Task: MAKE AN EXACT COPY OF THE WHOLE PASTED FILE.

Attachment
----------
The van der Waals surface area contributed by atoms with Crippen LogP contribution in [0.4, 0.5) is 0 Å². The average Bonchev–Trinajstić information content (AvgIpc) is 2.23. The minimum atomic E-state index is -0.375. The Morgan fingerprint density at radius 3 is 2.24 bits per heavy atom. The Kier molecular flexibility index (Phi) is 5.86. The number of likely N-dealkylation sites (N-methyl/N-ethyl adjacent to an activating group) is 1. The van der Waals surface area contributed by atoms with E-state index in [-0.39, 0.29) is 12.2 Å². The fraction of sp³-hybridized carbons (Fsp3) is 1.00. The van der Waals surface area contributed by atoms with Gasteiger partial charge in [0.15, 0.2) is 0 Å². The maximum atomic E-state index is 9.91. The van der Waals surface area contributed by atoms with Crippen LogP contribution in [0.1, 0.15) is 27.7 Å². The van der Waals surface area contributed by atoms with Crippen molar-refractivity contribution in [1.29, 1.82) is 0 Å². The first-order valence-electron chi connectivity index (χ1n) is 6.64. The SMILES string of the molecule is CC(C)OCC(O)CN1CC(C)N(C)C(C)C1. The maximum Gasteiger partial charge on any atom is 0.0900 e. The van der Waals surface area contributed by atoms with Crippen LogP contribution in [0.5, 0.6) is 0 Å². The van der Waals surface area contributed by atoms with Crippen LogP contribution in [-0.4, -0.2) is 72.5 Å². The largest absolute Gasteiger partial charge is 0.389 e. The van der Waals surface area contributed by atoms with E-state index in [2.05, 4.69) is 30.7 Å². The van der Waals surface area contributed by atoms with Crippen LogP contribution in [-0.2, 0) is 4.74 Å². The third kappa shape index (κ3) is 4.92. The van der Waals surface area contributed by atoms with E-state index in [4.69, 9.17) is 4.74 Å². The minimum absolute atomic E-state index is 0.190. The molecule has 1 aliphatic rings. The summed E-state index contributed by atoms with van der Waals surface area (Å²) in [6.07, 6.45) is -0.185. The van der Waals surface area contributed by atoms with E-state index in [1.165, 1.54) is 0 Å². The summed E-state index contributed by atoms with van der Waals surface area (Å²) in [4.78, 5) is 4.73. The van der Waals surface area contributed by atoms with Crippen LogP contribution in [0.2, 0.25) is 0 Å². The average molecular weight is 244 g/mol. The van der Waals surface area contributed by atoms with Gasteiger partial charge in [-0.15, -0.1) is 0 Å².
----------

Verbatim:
The van der Waals surface area contributed by atoms with Crippen LogP contribution in [0.4, 0.5) is 0 Å². The average Bonchev–Trinajstić information content (AvgIpc) is 2.23. The minimum atomic E-state index is -0.375. The Morgan fingerprint density at radius 3 is 2.24 bits per heavy atom. The Kier molecular flexibility index (Phi) is 5.86. The number of likely N-dealkylation sites (N-methyl/N-ethyl adjacent to an activating group) is 1. The van der Waals surface area contributed by atoms with E-state index in [-0.39, 0.29) is 12.2 Å². The fraction of sp³-hybridized carbons (Fsp3) is 1.00. The van der Waals surface area contributed by atoms with Gasteiger partial charge in [0.15, 0.2) is 0 Å². The maximum atomic E-state index is 9.91. The van der Waals surface area contributed by atoms with Crippen LogP contribution in [0.1, 0.15) is 27.7 Å². The van der Waals surface area contributed by atoms with Crippen molar-refractivity contribution in [1.29, 1.82) is 0 Å². The first-order valence-electron chi connectivity index (χ1n) is 6.64. The SMILES string of the molecule is CC(C)OCC(O)CN1CC(C)N(C)C(C)C1. The maximum Gasteiger partial charge on any atom is 0.0900 e. The van der Waals surface area contributed by atoms with Crippen LogP contribution in [0.5, 0.6) is 0 Å². The van der Waals surface area contributed by atoms with Crippen LogP contribution in [-0.4, -0.2) is 72.5 Å². The largest absolute Gasteiger partial charge is 0.389 e. The van der Waals surface area contributed by atoms with E-state index in [2.05, 4.69) is 30.7 Å². The van der Waals surface area contributed by atoms with Crippen LogP contribution in [-0.2, 0) is 4.74 Å². The third kappa shape index (κ3) is 4.92. The van der Waals surface area contributed by atoms with E-state index in [4.69, 9.17) is 4.74 Å². The minimum absolute atomic E-state index is 0.190. The molecule has 1 aliphatic rings. The summed E-state index contributed by atoms with van der Waals surface area (Å²) in [6.07, 6.45) is -0.185. The van der Waals surface area contributed by atoms with E-state index in [1.165, 1.54) is 0 Å². The summed E-state index contributed by atoms with van der Waals surface area (Å²) in [4.78, 5) is 4.73. The van der Waals surface area contributed by atoms with Crippen LogP contribution in [0.2, 0.25) is 0 Å². The average molecular weight is 244 g/mol. The van der Waals surface area contributed by atoms with Gasteiger partial charge in [-0.15, -0.1) is 0 Å².